CULLOWHEE – Three federally funded programs located at Western Carolina University observed National TRIO Day on Saturday, Feb. 22, in recognition of a nationwide effort to help young people overcome barriers to educational success.
Since 1965, more than 10.5 million Americans, primarily from low income and working families, have benefited from the services of the TRIO pre college and college programs. At Western, those programs consist of Talent Search, Upward Bound Math and Science, and Student Support Services.
Congress established the TRIO programs nearly 35 years ago to enable Americans, regardless of economic circumstance, race or ethnic background, to successfully enter college and graduate. In many communities throughout America, the TRIO programs are the only programs that help low income Americans enter college, graduate and move on to participate more fully in America’s economic and social life, said Arnold Mitchem, president of the Council for Opportunity in Education.
Specific TRIO programs identify promising students, prepare them to do college level work, strengthen mathematics and science skills, provide tutoring and support services to students once they reach campus, and provide information on academic and financial aid opportunities. Currently, more than 2,000 projects are hosted at some 1,200 post secondary institutions and 100 community agencies.
Two of the TRIO programs at Western are designed to provide support services to middle and high school students, while another program provides support services to students once they reach the WCU campus.
The Talent Search program, directed by Todd Murdock, is an early intervention program that helps students understand their educational potential to succeed in college, and helps them complete their high school studies and undertake a program of post secondary education. Most of the students served by the Talent Search project at WCU are the first generation of their family to enroll in college, and many come from economically disadvantaged backgrounds.
The Talent Search program at WCU serves 900 students attending 15 schools in Cherokee, Clay, Jackson, Graham, Macon and Swain counties, as well as the Qualla Boundary. The program identifies students at the seventh grade level and follows the same group through graduation from high school. A recent survey indicated that 95 percent of the program’s participants graduate from high school, and 70 percent or more enroll in post secondary education, Murdock said.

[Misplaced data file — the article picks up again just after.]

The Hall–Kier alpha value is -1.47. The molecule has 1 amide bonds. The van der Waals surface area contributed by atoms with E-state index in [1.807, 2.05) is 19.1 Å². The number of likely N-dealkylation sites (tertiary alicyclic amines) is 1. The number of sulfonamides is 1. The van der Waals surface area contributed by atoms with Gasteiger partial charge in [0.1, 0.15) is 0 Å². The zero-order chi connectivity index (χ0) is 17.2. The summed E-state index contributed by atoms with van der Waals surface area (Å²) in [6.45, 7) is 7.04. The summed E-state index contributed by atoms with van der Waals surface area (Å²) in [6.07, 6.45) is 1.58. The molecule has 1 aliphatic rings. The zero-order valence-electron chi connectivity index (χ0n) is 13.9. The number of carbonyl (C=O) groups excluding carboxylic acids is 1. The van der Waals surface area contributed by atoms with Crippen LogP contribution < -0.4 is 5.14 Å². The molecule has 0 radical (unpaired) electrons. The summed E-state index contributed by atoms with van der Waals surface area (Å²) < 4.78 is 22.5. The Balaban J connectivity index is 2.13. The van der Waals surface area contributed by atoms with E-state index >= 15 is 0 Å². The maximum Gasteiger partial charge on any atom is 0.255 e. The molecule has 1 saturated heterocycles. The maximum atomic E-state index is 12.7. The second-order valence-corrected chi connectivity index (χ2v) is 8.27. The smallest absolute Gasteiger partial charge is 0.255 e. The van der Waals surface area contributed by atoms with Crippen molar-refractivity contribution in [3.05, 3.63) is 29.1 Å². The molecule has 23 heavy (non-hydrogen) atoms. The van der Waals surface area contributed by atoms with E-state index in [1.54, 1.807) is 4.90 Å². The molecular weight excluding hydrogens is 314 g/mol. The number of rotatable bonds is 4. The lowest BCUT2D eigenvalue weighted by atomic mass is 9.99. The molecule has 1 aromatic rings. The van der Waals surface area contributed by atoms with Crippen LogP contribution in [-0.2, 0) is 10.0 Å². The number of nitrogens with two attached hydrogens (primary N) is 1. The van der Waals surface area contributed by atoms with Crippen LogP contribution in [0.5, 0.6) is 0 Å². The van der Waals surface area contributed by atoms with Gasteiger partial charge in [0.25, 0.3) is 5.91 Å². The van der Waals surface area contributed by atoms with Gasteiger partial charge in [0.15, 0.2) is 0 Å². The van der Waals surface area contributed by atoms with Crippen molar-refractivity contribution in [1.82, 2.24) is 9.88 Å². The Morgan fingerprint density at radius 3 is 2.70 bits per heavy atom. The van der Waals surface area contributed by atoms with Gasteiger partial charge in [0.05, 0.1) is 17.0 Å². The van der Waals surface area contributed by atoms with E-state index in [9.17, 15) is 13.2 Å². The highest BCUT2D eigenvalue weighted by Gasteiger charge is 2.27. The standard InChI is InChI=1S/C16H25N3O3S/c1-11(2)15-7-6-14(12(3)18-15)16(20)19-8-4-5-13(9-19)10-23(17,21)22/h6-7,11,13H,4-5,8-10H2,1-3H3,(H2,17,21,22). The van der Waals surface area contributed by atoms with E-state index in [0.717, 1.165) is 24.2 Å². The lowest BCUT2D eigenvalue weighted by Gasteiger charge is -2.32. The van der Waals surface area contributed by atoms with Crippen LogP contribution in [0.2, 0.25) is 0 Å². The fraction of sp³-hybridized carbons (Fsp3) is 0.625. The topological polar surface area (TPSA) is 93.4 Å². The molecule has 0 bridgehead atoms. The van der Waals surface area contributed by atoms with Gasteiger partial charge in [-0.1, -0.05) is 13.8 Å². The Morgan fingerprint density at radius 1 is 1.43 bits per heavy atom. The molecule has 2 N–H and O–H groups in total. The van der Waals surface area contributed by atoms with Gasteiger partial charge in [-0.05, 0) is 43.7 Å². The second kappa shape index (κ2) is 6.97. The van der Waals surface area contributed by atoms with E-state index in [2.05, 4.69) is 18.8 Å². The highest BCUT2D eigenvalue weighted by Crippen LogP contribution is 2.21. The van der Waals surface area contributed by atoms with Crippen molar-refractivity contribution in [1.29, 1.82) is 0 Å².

Western’s Upward Bound Math and Science Program also focuses on providing support to promising high school students. Through this program, which began in 1991, students interested in mathematics or science are motivated to pursue their academic interests by spending six weeks during the summer at WCU doing environmental research. Directed by Ron Huff, the program selects 55 students per year from eight Southeastern states.
During the program, students work in small groups engaged in environmental research. “The students reside in university residence halls where they experience six weeks of college life while they design and implement scientific projects and present their findings to peers and the public in a campus symposium,” Huff said. An evaluation of program performance has shown that 86 percent of these students attend college and 67 percent major in a mathematics or science related area.
While the Talent Search and Upward Bound programs work to help get students through high school and into some type of post secondary education or training, the third TRIO program at Western, Student Support Services, provides assistance to those students who attend WCU.
The Student Support Services program works with some 250 Western students, helping to facilitate the transition to higher education. The program provides academic, career and personal counseling, tutoring, academic advising and mentoring. Directed by Carol Mellen, it also provides services for students with disabilities. All services are offered free of charge.
The primary focus of Student Support Services is to provide eligible students with the support they need in order to succeed academically, Mellen said. “The bottom line is that we want students to graduate. We want to help them be successful,” she said.
For more information about these programs, contact Carol Mellen, Student Support Services, at (828) 227 7127; Todd Murdock, Talent Search, at (828) 227 7137; or Ron Huff, Upward Bound Math and Science Program, at (828) 227 7158. Internet sites for the programs may be accessed by clicking on the “Life on Campus” button on Western’s homepage, at www.wcu.edu.